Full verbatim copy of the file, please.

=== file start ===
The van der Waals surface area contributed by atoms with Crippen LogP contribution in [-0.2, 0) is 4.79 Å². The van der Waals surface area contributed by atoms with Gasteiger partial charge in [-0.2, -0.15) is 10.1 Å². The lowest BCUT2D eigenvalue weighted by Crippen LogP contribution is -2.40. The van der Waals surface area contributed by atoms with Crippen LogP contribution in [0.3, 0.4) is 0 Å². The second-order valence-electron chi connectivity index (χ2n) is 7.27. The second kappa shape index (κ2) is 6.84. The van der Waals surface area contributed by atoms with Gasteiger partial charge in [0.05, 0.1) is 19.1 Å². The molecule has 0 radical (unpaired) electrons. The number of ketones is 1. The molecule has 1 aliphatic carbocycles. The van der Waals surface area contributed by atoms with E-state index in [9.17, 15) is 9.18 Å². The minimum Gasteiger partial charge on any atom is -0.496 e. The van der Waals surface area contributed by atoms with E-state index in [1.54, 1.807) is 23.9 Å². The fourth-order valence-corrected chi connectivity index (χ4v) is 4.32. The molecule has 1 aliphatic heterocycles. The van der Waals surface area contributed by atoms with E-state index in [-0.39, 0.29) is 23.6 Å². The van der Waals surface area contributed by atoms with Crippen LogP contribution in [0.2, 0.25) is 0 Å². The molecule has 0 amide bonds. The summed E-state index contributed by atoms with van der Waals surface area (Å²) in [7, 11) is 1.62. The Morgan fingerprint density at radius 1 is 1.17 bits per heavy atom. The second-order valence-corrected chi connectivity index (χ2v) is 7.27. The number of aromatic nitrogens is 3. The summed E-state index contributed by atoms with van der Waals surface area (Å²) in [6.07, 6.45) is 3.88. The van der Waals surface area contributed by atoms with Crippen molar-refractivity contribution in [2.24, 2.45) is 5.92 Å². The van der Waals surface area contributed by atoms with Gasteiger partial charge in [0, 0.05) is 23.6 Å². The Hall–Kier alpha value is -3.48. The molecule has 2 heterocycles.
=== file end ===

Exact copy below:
The van der Waals surface area contributed by atoms with Crippen LogP contribution in [-0.2, 0) is 4.79 Å². The van der Waals surface area contributed by atoms with Gasteiger partial charge in [-0.2, -0.15) is 10.1 Å². The lowest BCUT2D eigenvalue weighted by Crippen LogP contribution is -2.40. The van der Waals surface area contributed by atoms with Crippen LogP contribution in [0.3, 0.4) is 0 Å². The second-order valence-electron chi connectivity index (χ2n) is 7.27. The second kappa shape index (κ2) is 6.84. The van der Waals surface area contributed by atoms with Gasteiger partial charge in [0.05, 0.1) is 19.1 Å². The molecule has 0 radical (unpaired) electrons. The number of ketones is 1. The molecule has 1 aliphatic carbocycles. The van der Waals surface area contributed by atoms with E-state index in [9.17, 15) is 9.18 Å². The minimum Gasteiger partial charge on any atom is -0.496 e. The van der Waals surface area contributed by atoms with E-state index in [1.54, 1.807) is 23.9 Å². The fourth-order valence-corrected chi connectivity index (χ4v) is 4.32. The molecule has 1 aliphatic heterocycles. The van der Waals surface area contributed by atoms with E-state index in [-0.39, 0.29) is 23.6 Å². The van der Waals surface area contributed by atoms with Crippen LogP contribution in [0.2, 0.25) is 0 Å². The molecule has 0 amide bonds. The summed E-state index contributed by atoms with van der Waals surface area (Å²) in [7, 11) is 1.62. The Morgan fingerprint density at radius 1 is 1.17 bits per heavy atom. The second-order valence-corrected chi connectivity index (χ2v) is 7.27. The number of aromatic nitrogens is 3. The summed E-state index contributed by atoms with van der Waals surface area (Å²) in [6.07, 6.45) is 3.88. The van der Waals surface area contributed by atoms with Crippen molar-refractivity contribution in [2.24, 2.45) is 5.92 Å². The van der Waals surface area contributed by atoms with Gasteiger partial charge in [0, 0.05) is 23.6 Å². The Hall–Kier alpha value is -3.48. The molecule has 2 heterocycles.